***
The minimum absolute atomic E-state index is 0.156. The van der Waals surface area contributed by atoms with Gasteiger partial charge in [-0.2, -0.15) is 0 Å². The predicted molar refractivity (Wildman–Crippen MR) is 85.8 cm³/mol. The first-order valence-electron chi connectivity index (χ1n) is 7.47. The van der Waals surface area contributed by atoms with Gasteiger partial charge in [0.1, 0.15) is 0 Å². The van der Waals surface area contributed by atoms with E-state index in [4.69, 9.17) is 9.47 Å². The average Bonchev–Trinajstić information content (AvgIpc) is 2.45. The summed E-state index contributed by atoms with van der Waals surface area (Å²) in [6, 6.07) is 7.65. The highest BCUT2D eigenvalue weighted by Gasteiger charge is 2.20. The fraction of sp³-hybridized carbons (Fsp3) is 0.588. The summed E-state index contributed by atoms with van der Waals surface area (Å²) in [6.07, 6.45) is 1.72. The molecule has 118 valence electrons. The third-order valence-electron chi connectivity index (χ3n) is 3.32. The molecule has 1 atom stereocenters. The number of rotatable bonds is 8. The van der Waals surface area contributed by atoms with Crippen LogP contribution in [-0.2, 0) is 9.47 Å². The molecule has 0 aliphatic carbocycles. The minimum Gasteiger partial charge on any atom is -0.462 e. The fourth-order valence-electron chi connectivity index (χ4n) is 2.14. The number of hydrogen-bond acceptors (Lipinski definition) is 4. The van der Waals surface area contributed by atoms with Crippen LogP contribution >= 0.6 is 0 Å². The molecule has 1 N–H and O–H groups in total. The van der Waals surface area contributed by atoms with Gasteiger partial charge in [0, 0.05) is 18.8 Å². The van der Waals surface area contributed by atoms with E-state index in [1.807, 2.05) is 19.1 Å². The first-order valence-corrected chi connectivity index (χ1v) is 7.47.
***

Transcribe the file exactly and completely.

The minimum absolute atomic E-state index is 0.156. The van der Waals surface area contributed by atoms with Gasteiger partial charge in [-0.2, -0.15) is 0 Å². The predicted molar refractivity (Wildman–Crippen MR) is 85.8 cm³/mol. The first-order valence-electron chi connectivity index (χ1n) is 7.47. The van der Waals surface area contributed by atoms with Gasteiger partial charge in [0.1, 0.15) is 0 Å². The van der Waals surface area contributed by atoms with E-state index in [4.69, 9.17) is 9.47 Å². The average Bonchev–Trinajstić information content (AvgIpc) is 2.45. The summed E-state index contributed by atoms with van der Waals surface area (Å²) in [6, 6.07) is 7.65. The highest BCUT2D eigenvalue weighted by Gasteiger charge is 2.20. The fraction of sp³-hybridized carbons (Fsp3) is 0.588. The summed E-state index contributed by atoms with van der Waals surface area (Å²) in [6.07, 6.45) is 1.72. The molecule has 118 valence electrons. The third-order valence-electron chi connectivity index (χ3n) is 3.32. The molecule has 1 atom stereocenters. The number of rotatable bonds is 8. The van der Waals surface area contributed by atoms with Crippen LogP contribution in [-0.2, 0) is 9.47 Å². The molecule has 0 aliphatic carbocycles. The minimum Gasteiger partial charge on any atom is -0.462 e. The fourth-order valence-electron chi connectivity index (χ4n) is 2.14. The number of hydrogen-bond acceptors (Lipinski definition) is 4. The van der Waals surface area contributed by atoms with Crippen LogP contribution >= 0.6 is 0 Å². The molecule has 1 N–H and O–H groups in total. The van der Waals surface area contributed by atoms with Gasteiger partial charge in [0, 0.05) is 18.8 Å². The van der Waals surface area contributed by atoms with E-state index in [1.807, 2.05) is 19.1 Å². The first-order valence-corrected chi connectivity index (χ1v) is 7.47.